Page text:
Even if objects are not directly in contact, heat can be exchanged between them by a process called convection. You might recognize this term from the phrase 'convection oven', which is an oven that uses fans to move hot air in a cycle around the oven, cooking your food more quickly. In terms of heat transfer, convection works in the same way - warmer air or liquid moves around in a cycle through space, where it gains heat energy in warmer areas, and then gives it off in cooler areas.
Your body's circulatory system uses the power of moving liquid to heat and cool your body: your core stays warm, while your arms, legs, and head are cooler. As your blood flows through your body, it warms up as it gets nearer to your core, but then cools down as it reaches your extremities.
Heat can also be transferred between objects without any movement or contact. In addition to being transferred in the form of moving particles, heat can also move through objects and space in the form of an electromagnetic wave - the same as light energy. This type of heat transfer, known as radiation, is the hardest to prevent, because it can't be stopped without the use of heat-reflecting materials (which is how super-light emergency blankets can still be so warm).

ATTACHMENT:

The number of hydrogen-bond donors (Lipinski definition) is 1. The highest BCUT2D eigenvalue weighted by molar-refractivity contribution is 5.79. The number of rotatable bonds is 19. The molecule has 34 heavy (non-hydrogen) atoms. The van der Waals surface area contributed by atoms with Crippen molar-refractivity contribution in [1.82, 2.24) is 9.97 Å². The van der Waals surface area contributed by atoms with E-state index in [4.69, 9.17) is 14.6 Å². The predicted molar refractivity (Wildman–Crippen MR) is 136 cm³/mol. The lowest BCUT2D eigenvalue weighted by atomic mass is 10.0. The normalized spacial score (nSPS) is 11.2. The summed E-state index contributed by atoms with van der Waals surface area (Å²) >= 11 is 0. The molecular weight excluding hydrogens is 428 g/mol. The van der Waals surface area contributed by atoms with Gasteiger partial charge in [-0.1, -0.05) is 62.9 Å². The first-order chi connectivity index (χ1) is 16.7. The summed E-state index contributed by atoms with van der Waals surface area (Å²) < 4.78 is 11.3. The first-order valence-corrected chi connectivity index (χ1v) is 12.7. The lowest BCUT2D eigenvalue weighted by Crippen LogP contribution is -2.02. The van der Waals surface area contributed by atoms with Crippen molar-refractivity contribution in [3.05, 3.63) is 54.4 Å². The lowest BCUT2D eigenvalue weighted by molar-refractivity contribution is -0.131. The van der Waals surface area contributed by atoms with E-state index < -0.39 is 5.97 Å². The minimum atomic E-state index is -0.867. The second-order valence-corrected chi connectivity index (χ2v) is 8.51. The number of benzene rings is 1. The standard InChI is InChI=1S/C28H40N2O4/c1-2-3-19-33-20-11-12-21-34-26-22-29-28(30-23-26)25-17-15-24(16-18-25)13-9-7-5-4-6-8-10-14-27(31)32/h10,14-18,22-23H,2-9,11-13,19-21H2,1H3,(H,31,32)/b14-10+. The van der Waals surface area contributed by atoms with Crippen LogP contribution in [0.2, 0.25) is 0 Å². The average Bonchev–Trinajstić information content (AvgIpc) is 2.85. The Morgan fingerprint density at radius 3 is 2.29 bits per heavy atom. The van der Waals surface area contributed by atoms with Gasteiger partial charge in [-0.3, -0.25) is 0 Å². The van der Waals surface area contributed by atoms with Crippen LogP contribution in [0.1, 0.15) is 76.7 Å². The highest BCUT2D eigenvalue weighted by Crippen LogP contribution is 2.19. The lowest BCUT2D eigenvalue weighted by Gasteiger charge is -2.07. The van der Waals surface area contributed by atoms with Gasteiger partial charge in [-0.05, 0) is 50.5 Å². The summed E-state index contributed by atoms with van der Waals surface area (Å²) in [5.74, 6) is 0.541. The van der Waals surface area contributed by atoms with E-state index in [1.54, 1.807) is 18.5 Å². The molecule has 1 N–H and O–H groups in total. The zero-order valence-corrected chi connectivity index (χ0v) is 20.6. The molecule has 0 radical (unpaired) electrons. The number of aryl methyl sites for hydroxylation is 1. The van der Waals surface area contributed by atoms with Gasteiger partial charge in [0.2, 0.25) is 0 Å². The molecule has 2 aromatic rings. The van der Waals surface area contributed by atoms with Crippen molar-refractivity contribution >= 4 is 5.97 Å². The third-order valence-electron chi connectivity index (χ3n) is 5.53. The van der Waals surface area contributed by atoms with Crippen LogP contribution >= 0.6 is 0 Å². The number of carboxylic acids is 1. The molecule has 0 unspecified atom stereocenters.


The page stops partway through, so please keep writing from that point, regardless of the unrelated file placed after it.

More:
In fact, because radiation occurs without the movement of any kind of particles, it is the only way that heat can move through outer space: so the heat and light from the Sun is received by Earth in the form of radiation.
Figure 1: Choosing the Right Materials
In order to make a super-warm but not ultra-bulky outfit, it's helpful to stick to fabrics that trap in heat while wicking away moisture. In this outfit, a thermal base layer from Uniqlo's Heattech line traps heat close to your body, while a merino wool sweater keeps you warm without getting overheated and sweaty. A down jacket helps trap in more warm air and waterproof boots keep your feet dry, while a pair of relaxed-fit jeans keep you comfy while adding another layer.